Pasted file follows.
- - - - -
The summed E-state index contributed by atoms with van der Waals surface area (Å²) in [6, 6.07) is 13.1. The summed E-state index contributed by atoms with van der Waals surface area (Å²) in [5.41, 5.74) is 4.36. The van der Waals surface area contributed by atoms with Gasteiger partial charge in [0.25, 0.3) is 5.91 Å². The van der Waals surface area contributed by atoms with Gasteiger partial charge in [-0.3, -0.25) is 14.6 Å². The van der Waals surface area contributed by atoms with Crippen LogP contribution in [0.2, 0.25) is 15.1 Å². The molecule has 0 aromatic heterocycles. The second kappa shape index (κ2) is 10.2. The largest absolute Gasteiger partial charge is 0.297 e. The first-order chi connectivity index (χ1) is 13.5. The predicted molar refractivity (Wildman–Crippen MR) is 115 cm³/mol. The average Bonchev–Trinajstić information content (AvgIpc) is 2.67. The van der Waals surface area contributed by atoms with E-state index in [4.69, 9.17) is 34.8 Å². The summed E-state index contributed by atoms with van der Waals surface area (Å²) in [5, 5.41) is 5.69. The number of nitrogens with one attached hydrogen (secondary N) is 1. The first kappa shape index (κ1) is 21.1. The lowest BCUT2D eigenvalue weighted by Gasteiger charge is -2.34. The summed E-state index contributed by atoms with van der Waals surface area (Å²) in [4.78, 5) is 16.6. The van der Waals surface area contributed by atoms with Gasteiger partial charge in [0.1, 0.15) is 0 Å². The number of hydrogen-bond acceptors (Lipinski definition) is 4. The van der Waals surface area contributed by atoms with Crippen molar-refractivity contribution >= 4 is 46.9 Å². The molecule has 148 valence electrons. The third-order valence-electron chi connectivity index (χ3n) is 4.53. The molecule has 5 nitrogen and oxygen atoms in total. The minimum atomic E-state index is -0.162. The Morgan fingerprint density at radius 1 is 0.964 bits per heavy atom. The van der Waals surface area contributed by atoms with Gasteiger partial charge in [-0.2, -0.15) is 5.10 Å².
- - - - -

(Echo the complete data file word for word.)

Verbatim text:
The summed E-state index contributed by atoms with van der Waals surface area (Å²) in [6, 6.07) is 13.1. The summed E-state index contributed by atoms with van der Waals surface area (Å²) in [5.41, 5.74) is 4.36. The van der Waals surface area contributed by atoms with Gasteiger partial charge in [0.25, 0.3) is 5.91 Å². The van der Waals surface area contributed by atoms with Gasteiger partial charge in [-0.3, -0.25) is 14.6 Å². The van der Waals surface area contributed by atoms with Crippen LogP contribution in [0.2, 0.25) is 15.1 Å². The molecule has 0 aromatic heterocycles. The second kappa shape index (κ2) is 10.2. The largest absolute Gasteiger partial charge is 0.297 e. The first-order chi connectivity index (χ1) is 13.5. The predicted molar refractivity (Wildman–Crippen MR) is 115 cm³/mol. The average Bonchev–Trinajstić information content (AvgIpc) is 2.67. The van der Waals surface area contributed by atoms with E-state index in [4.69, 9.17) is 34.8 Å². The summed E-state index contributed by atoms with van der Waals surface area (Å²) in [5, 5.41) is 5.69. The number of nitrogens with one attached hydrogen (secondary N) is 1. The first kappa shape index (κ1) is 21.1. The lowest BCUT2D eigenvalue weighted by Gasteiger charge is -2.34. The summed E-state index contributed by atoms with van der Waals surface area (Å²) in [4.78, 5) is 16.6. The van der Waals surface area contributed by atoms with Gasteiger partial charge in [0.1, 0.15) is 0 Å². The number of hydrogen-bond acceptors (Lipinski definition) is 4. The van der Waals surface area contributed by atoms with Crippen molar-refractivity contribution >= 4 is 46.9 Å². The molecule has 148 valence electrons. The third-order valence-electron chi connectivity index (χ3n) is 4.53. The molecule has 5 nitrogen and oxygen atoms in total. The minimum atomic E-state index is -0.162. The Morgan fingerprint density at radius 1 is 0.964 bits per heavy atom. The van der Waals surface area contributed by atoms with Gasteiger partial charge in [-0.2, -0.15) is 5.10 Å².